Month

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MONTH. A space of time variously computed, as it is applied to astronomical, civil or solar, or lunar months.
     2. The astronomical month contains one-twelfth part of the time employed by the sun in going through the zodiac. In law, when a month simply is mentioned, it is never understood to mean an astronomical month.
     3. The civil or solar month is that which agrees with the Gregorian calendar, and these months are known by the names of January, February, March, &c. They are composed of unequal portions of time. There are seven of thirty-one days each, four of thirty, and one which is sometimes composed of twenty-eight days, and in leap years, of twenty-nine.
     4. The lunar mouth is composed of twenty-eight days only. When a law is passed or contract made, and the month is expressly stated to be solar or civil, which is expressed by the term calendar month, or when it is expressed to be a lunar month, no difficulty can arise; but when time is given for the performance of an act, and the word month simply is used, so that the intention of the parties cannot be ascertained then the question arises, how shall the month be computed? By the law of England a month means ordinarily, in common contracts, as, in leases, a lunar month; a contract, therefore, made for a lease of land for twelve months, would mean a lease for forty-eight weeks only. 2 Bl. Com. 141; 6 Co. R. 62; 6 T. R. 224. A distinction has been made between "twelve months," and "a twelve-month;" the latter has been held to mean a year. 6 Co. R. 61.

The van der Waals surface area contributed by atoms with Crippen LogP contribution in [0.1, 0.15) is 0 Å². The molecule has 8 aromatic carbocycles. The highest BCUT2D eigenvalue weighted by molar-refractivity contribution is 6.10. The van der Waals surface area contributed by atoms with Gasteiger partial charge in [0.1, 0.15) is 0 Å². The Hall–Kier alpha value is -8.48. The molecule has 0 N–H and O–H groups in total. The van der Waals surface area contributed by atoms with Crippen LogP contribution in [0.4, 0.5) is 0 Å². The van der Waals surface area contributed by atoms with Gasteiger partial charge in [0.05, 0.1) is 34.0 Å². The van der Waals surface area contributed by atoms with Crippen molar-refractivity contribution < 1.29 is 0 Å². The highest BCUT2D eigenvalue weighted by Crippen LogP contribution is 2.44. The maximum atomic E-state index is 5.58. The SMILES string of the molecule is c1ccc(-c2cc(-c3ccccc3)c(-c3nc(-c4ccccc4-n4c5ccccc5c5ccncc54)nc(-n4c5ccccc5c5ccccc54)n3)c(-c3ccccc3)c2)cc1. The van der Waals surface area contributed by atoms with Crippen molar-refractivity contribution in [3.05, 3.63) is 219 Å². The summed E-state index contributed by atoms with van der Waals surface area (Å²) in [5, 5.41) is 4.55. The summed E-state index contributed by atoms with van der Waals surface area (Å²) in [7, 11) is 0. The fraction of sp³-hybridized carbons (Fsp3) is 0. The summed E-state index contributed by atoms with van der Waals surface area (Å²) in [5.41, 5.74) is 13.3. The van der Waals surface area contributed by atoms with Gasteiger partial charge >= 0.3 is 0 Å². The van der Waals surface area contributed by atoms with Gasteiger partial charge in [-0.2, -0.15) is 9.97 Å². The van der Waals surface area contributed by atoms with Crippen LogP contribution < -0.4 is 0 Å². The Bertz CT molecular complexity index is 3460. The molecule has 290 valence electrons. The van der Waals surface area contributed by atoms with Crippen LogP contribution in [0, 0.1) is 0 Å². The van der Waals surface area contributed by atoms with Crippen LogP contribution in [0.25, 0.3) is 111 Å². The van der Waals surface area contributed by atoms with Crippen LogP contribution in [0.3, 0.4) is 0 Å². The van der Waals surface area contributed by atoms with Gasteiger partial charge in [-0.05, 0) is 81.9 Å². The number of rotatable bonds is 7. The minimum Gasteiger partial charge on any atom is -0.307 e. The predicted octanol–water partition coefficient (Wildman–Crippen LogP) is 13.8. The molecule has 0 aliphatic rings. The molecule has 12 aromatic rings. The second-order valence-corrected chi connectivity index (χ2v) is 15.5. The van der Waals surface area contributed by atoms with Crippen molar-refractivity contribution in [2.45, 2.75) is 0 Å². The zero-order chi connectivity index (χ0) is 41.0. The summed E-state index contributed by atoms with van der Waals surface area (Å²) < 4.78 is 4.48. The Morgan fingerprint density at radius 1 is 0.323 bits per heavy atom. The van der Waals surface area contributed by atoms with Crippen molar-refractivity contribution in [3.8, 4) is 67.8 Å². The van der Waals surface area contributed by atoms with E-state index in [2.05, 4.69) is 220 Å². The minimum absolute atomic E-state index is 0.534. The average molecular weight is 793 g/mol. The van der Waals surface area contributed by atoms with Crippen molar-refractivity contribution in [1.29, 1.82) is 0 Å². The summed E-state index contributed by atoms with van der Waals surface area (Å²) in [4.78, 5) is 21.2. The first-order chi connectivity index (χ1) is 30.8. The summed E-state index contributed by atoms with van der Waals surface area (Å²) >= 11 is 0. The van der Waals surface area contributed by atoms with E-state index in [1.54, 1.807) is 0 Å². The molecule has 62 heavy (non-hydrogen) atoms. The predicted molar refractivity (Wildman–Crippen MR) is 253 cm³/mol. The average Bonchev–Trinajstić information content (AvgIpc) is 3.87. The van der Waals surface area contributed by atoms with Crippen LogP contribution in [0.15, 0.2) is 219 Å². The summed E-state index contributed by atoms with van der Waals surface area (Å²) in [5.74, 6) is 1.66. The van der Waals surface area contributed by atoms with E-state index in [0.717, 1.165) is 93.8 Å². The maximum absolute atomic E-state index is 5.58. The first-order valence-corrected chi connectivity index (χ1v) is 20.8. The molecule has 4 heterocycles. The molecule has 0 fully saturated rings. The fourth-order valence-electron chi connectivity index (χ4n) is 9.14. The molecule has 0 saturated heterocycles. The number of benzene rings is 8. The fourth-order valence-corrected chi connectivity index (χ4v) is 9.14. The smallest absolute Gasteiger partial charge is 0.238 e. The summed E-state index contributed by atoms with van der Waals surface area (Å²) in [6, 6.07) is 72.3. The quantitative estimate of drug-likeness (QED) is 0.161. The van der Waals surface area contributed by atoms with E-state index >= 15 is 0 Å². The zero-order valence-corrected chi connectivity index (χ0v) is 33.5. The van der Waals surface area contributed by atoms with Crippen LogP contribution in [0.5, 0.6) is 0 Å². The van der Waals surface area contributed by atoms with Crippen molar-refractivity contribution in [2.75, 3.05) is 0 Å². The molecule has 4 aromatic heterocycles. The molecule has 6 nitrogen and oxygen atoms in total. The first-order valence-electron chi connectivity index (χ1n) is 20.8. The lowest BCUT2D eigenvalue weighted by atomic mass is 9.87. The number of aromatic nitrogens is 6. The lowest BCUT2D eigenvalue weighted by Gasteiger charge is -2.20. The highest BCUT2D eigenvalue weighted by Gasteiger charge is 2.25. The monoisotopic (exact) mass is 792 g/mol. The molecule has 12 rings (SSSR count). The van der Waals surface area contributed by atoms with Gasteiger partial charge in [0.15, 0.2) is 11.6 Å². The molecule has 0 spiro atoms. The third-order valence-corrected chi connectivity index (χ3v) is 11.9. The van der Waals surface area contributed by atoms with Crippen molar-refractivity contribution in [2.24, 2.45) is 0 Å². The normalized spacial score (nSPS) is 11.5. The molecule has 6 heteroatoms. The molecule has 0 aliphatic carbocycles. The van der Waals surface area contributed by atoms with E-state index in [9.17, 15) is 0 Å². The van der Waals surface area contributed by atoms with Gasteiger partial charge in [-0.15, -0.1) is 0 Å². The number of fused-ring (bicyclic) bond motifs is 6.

5. Among the Greeks and Romans the months were lunar, and probably the mode of computation adopted in the English law has been adopted from the codes of these countries. Clef des Lois Rom. mot Mois.
     6. But in mercantile contracts, a month simply signifies a calendar month; a promissory note to pay money in twelve months, would therefore mean a promise to pay in one year, or twelve calendar months. Chit. on Bills, 406; 1 John. Cas. 99; 3 B. & B. 187; 1 M. & S. 111; Story on Bills, Sec. 143; Story, P. N. Sec. 213; Bayl. on Bills, c. 7; 4 Kent, Comm. Sect. 56; 2 Mass. 170; 4 Mass. 460; 6 Watts. & Serg. 179.
     7. In general, when a statute Speaks of a month, without adding "calendar," or other words showing a clear intention, it shall be intended a lunar month. Com. Dig. Ann. B; 4 Wend. 512; 15 John. R. 358. See 2 Cowen, R. 518; Id. 605. In all legal proceedings, as in commitments, pleadings, &c. a month means four weeks. 3 Burr. R. 1455; 1 Bl. Rep. 450; Dougl. R. 446 463.
     8. In Pennsylvania and Massachusetts, and perhaps some other states, 1 Hill. Ab. 118, n., a month mentioned generally in a statute, has been construed to mean a calendar month. 2 Dall. R. 302; 4 Dall. Rep. 143; 4 Mass. R. 461; 4 Bibb. R. 105. In England, in the ecclesiastical law, months are computed by the calendar. 3 Burr. R. 1455; 1 M. & S. 111.
     9. In New York, it is enacted that whenever the term "month," or "months," is or shall be used in any statute, act, deed, verbal or written contract, or any public or private instrument whatever, it shall be construed to mean a calendar, and not a lunar month; unless otherwise expressed. Rev. Stat. part 1, c. 19, tit. 1, Sec. 4. Vide, generally, 2 Sim. & Stu. 476; 2 A. K. Marsh. Rep. 245; 3 John. Ch. Rep. 74; 2 Campb. 294; 1 Esp. R. 146; 6 T. R. 224; 1 M. & S. 111; 3 East, R. 407; 4 Moore, 465; 1 Bl. Rep. 150; 1 Bing. 307; S. C. 8 Eng. C. L. R. 328;. 1 M. & S. 111; 1 Str. 652; 6 M. & S. 227; 3 Brod. & B. 187; S. C. 7 Eng. C. L. R. 404.